In Digest, Europe - East, Russia

Natural Gas Europe, Aug 28, 2015

Greece has just entered yet another pre-election period. Energy Minister Panagiotis Skourletis met with U.S. Ambassador David Pearce on August 18 to discuss proposed energy infrastructure projects in the region, namely two proposed gas pipelines: the Interconnector Greece-Bulgaria (IGB) [180 km long] and the Trans-Adriatic Pipeline (TAP) [870 km long, from Greece-Turkey border to Italy]. [1]

Proposed TAP and TANAP pipelines

Proposed TAP and TANAP pipelines

Sources say both sides agreed to speed up the approval process for each project bringing Greece’s proposal to become an energy hub, with increased imports and redistribution of Azeri gas, one step closer to reality. The U.S. diplomat also arranged a meeting between Skourletis and Amos Hochstein, Special Envoy and Coordinator for International Energy Affairs leading the Bureau of Energy Resources (ENR) at the U.S. Department of State.

Hochstein is known for spending considerable amounts of time meeting policy makers in Southeast Europe and promoting U.S. energy interests from a national security perspective, which is clearly a geopolitical concern and not one influenced by market forces or business logic.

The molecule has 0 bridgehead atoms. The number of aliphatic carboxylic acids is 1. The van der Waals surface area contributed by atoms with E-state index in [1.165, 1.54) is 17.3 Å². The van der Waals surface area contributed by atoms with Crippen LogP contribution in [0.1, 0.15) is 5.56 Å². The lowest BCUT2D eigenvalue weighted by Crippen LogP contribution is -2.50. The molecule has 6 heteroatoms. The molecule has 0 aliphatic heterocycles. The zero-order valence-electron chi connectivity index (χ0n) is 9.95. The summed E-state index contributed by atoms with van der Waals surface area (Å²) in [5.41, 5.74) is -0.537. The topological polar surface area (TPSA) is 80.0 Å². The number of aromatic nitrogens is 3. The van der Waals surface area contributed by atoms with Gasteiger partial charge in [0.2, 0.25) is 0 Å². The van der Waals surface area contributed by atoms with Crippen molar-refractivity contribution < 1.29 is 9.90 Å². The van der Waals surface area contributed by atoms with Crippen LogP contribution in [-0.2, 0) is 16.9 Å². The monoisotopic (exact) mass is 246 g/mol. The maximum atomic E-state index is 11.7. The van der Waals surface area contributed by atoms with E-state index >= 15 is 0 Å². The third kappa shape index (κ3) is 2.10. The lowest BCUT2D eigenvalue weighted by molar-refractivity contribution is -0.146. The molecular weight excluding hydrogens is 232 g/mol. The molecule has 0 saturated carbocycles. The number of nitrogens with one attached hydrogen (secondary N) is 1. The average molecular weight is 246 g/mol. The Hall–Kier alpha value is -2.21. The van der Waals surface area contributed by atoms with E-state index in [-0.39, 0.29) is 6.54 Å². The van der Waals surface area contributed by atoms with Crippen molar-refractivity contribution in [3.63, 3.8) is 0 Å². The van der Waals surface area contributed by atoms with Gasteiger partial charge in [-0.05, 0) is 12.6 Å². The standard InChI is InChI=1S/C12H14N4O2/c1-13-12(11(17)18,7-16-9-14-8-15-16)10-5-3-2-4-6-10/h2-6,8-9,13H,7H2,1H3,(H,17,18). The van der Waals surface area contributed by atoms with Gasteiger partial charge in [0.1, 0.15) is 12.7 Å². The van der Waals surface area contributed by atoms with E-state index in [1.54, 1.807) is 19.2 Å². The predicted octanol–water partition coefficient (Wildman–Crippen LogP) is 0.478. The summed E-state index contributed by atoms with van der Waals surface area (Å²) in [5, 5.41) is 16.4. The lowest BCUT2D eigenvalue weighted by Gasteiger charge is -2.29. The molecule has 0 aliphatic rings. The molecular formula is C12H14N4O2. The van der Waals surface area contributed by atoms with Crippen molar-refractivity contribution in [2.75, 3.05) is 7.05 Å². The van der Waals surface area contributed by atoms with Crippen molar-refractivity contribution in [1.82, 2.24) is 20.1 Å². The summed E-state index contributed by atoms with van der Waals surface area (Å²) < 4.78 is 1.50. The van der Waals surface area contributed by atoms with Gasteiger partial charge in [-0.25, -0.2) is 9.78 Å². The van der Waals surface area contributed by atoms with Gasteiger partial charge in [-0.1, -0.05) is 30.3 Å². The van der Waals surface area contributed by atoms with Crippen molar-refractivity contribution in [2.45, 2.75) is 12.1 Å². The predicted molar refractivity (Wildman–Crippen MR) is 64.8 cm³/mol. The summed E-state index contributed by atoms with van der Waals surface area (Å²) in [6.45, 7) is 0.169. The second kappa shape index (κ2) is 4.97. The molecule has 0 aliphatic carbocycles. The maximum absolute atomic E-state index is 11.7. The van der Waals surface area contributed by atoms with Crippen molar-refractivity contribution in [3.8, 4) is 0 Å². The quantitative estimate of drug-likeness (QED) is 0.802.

Map shows proposed Turkish Steam pipeline (and abandoned South Stream) of Russia's Gazprom

Map shows proposed Turkish Steam pipeline (and abandoned South Stream) of Russia’s Gazprom

From this perspective, the upcoming visit to Athens all but guarantees a new round of discussions between the Americans and Greeks. At a May meeting with former Greek Energy Minister Panagiotis Lafazanis, Hochstein publicly disapproved of the proposed Turkish Stream and the envisaged Greek stream offshoot, which would deliver Gazprom’s commodity via the Southern Balkans.

He also said the Southern Corridor projects (TANAP & TAP) were realistic while Turkish Stream was not. Sources suggest the State Department is worried about continuous delays to the IGB project, the result of slow decision-making processes in Greece and Bulgaria. Additionally, the American side is also interested in achieving greater understanding of Greece’s energy relations, especially with Moscow.

Existing and proposed Russian gas pipelines to Europe. 'Blue Stream' opened in 2003 with a capacity of 16 billion m3 per year. Planned Turkish Stream capacity is 63 m3 per year.

Existing and proposed Russian gas pipelines to Europe. ‘Blue Stream’ opened in 2003 with a capacity of 16 billion m3 per year. Planned Turkish Stream capacity is 63 m3 per year.

Nonetheless, the Vedomosti newspaper reported that Greece, FYROM, Serbia, and Hungary are on the verge of signing a joint memorandum of cooperation on Turkish Stream and its Balkan route. Serbian media have already named part of the route as the “Tesla Pipeline” in an obvious attempt to “nationalize” the section that will pass through Serbia.